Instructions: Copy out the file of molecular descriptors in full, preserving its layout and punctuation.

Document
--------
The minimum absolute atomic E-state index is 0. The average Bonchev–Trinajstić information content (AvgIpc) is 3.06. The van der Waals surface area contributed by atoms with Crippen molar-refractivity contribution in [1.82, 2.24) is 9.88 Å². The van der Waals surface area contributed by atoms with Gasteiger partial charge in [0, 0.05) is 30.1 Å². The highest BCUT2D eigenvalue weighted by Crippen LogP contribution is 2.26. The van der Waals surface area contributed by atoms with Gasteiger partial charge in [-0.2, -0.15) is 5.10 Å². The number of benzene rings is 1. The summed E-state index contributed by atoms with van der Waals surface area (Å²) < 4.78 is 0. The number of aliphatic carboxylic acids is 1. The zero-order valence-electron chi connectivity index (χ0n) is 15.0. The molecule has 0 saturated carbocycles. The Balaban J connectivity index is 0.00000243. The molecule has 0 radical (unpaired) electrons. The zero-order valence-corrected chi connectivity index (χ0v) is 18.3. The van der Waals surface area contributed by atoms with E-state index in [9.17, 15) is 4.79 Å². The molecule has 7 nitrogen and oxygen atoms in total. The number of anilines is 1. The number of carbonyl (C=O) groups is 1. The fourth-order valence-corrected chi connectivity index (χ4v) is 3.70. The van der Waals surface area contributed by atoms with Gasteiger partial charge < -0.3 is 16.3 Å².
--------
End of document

The minimum absolute atomic E-state index is 0. The average Bonchev–Trinajstić information content (AvgIpc) is 3.06. The van der Waals surface area contributed by atoms with Crippen molar-refractivity contribution in [1.82, 2.24) is 9.88 Å². The van der Waals surface area contributed by atoms with Gasteiger partial charge in [0, 0.05) is 30.1 Å². The highest BCUT2D eigenvalue weighted by Crippen LogP contribution is 2.26. The van der Waals surface area contributed by atoms with Gasteiger partial charge in [-0.2, -0.15) is 5.10 Å². The number of benzene rings is 1. The summed E-state index contributed by atoms with van der Waals surface area (Å²) < 4.78 is 0. The number of aliphatic carboxylic acids is 1. The zero-order valence-electron chi connectivity index (χ0n) is 15.0. The molecule has 0 saturated carbocycles. The Balaban J connectivity index is 0.00000243. The molecule has 0 radical (unpaired) electrons. The zero-order valence-corrected chi connectivity index (χ0v) is 18.3. The van der Waals surface area contributed by atoms with E-state index in [9.17, 15) is 4.79 Å². The molecule has 7 nitrogen and oxygen atoms in total. The number of anilines is 1. The number of carbonyl (C=O) groups is 1. The fourth-order valence-corrected chi connectivity index (χ4v) is 3.70. The van der Waals surface area contributed by atoms with Gasteiger partial charge < -0.3 is 16.3 Å².